BookLust Twist: from Book Lust To Go in the chapter called “Polish Up Your Polish” (p 181).
Salzman, Mark. Lost in Place: Growing Up Absurd in Suburbia. New York: Vintage Books, 1995.
Reason read: China is a big influence on Salzman. There is a spring festival that takes place in China at the end of January/beginning of February. For the Portland Public Library Reading Challenge I needed a book for the category “An older book by a favorite author.”
Salzman can take an ordinary upbringing and turn it into a tragic comedy full of deep sighs and tears of laughter. What were American boys in the mid 70s obsessing over? Sex, drugs and rock and roll…and Bruce Lee. Picture Mark Salzman at thirteen listening to Ozzy Osbourne and practicing flying kicks just like his idol. Only add a bald wig, cello lessons, and an obsession with all things Chinese while living in the suburbs of Connecticut, and you have the makings of an incredibly sweet and hilarious memoir. This should have been a movie.
Line that made me laugh, “Man, you know the world is a confusing place when you’re a boy and your dad tries to get you to switch from self-defense to ballet” (p 112).
Most profound line, “We all crave certainty, we dream of serenity, and we want to discover our true identities” (p 266).
Author fact: Salzman is one of my favorite authors. I have already read Iron and Silk and The Soloist. I have two others on my Challenge list.
Playlist: Aerosmith, Aldo Parisot, Bach, the Beatles’s “Michelle,” Black Sabbath, Boy George, Creedence Clearwater Revival, Chick Corea, Chopin, Duane Allman, Eagles, Fleetwood Mac, Hendrix, Jan Hammer, Jaco Pastorius, kiss, Lynyrd Skynyrd, Mahavishnu Orchestra, Ozzy Osbourne, Pink Floyd’s Dark Side of the Moon,” Ravi Menuhin, Stanley Clark, Ted Nugent, Talking Heads, Ten Years, Van Halen, The Who, Weather Report, Yo Yo Ma, “The Candy Man,” and “Dreamweaver,”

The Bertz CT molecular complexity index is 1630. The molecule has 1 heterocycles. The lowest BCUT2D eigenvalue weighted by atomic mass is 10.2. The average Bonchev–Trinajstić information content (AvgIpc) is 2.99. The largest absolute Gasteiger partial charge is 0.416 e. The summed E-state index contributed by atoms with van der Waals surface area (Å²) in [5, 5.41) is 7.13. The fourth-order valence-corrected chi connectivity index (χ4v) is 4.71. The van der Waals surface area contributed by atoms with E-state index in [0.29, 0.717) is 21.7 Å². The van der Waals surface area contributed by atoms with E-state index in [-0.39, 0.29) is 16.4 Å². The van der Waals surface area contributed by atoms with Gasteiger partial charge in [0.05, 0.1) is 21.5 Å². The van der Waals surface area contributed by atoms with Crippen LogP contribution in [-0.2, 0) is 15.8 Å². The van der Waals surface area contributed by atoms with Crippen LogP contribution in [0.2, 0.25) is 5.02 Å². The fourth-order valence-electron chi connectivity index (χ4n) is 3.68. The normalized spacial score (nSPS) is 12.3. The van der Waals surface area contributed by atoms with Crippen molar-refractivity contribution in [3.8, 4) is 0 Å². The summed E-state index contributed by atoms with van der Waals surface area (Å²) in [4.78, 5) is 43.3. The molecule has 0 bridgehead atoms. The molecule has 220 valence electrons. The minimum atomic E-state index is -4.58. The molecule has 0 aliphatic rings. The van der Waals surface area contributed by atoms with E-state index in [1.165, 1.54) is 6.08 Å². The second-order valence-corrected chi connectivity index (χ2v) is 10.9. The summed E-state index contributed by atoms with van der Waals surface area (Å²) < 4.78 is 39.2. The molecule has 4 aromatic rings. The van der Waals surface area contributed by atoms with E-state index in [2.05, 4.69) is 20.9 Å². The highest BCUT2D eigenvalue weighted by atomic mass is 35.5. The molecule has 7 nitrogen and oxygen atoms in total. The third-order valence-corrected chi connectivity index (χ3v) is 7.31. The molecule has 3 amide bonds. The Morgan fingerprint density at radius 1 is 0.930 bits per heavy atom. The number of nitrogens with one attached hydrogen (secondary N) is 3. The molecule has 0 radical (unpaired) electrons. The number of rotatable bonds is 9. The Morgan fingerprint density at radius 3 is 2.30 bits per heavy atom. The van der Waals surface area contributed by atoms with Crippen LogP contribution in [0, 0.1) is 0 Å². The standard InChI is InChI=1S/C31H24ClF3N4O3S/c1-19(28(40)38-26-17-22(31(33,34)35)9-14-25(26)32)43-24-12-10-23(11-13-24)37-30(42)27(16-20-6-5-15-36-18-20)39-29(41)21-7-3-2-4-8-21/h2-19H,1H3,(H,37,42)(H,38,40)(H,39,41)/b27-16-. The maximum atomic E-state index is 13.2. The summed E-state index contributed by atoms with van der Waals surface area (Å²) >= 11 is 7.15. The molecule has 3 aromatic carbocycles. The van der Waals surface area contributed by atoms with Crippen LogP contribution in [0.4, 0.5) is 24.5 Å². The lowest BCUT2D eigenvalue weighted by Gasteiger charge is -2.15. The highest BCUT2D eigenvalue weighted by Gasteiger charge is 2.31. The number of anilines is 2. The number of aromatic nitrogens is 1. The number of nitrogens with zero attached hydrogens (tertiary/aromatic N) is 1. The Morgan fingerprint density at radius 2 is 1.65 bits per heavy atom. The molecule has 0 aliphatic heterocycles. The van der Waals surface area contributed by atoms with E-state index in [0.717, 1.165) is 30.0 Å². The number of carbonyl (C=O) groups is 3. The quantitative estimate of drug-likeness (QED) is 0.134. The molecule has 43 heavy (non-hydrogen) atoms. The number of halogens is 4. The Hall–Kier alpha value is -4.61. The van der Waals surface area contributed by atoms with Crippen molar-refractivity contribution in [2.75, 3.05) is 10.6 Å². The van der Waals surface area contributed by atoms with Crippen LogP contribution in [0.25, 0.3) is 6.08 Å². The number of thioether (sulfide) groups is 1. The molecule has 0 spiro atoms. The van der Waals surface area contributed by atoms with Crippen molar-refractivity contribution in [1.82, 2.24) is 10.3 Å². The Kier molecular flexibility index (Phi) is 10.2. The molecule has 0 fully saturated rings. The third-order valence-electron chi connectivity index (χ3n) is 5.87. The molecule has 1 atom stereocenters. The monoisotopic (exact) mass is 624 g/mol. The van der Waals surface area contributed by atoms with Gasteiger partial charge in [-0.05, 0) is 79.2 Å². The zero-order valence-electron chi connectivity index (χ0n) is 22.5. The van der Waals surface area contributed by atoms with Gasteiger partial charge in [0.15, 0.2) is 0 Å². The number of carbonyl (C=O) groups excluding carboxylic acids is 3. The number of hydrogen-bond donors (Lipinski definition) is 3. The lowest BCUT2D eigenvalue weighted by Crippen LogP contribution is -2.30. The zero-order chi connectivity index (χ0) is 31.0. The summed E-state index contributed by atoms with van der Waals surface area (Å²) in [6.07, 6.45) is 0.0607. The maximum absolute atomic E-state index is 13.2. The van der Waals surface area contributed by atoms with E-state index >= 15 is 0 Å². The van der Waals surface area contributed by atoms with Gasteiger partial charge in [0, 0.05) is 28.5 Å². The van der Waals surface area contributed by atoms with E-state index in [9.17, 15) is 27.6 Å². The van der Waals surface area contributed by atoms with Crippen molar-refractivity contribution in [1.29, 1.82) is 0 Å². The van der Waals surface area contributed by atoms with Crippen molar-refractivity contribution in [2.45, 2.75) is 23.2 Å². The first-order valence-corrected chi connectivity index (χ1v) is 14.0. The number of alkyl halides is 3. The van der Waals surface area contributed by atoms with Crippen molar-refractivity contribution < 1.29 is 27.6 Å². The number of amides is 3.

Nancy said: Pearl called Lost in Place funny and self-deprecating and totally irresistible.
BookLust Twist: from More Book Lust in the chapter “Mark Salzman: Too Good To Miss” (p 194).
The entire world has changed seemingly overnight. No, that’s not true. COVID-19 had been brewing and building for months and months. Festering and threatening overseas. We knew it would come our American way, and yet. Yet! Here we are. I have been laid off from my job; have been quarantined for 40 plus days; have not seen the inside of a store of any kind; have not driven a car or talked face to face with another human being besides my Kisa. For over a month, I have been separated by screens and paranoia. I couldn’t even say goodbye to one of my closest friends for fear of contamination before he stole across borders towards a new home. Words like FaceTime, Skype, Zoom, Hangout, and Live Stream rule my daily existence. My insanity has been kept in check by these words, walking 8-9 miles a day, writing letters, and finishing chores I always said I would get to but never did (sewing ripped clothes, making curtains, hanging art, you name it). The one activity I haven’t done much of is…read.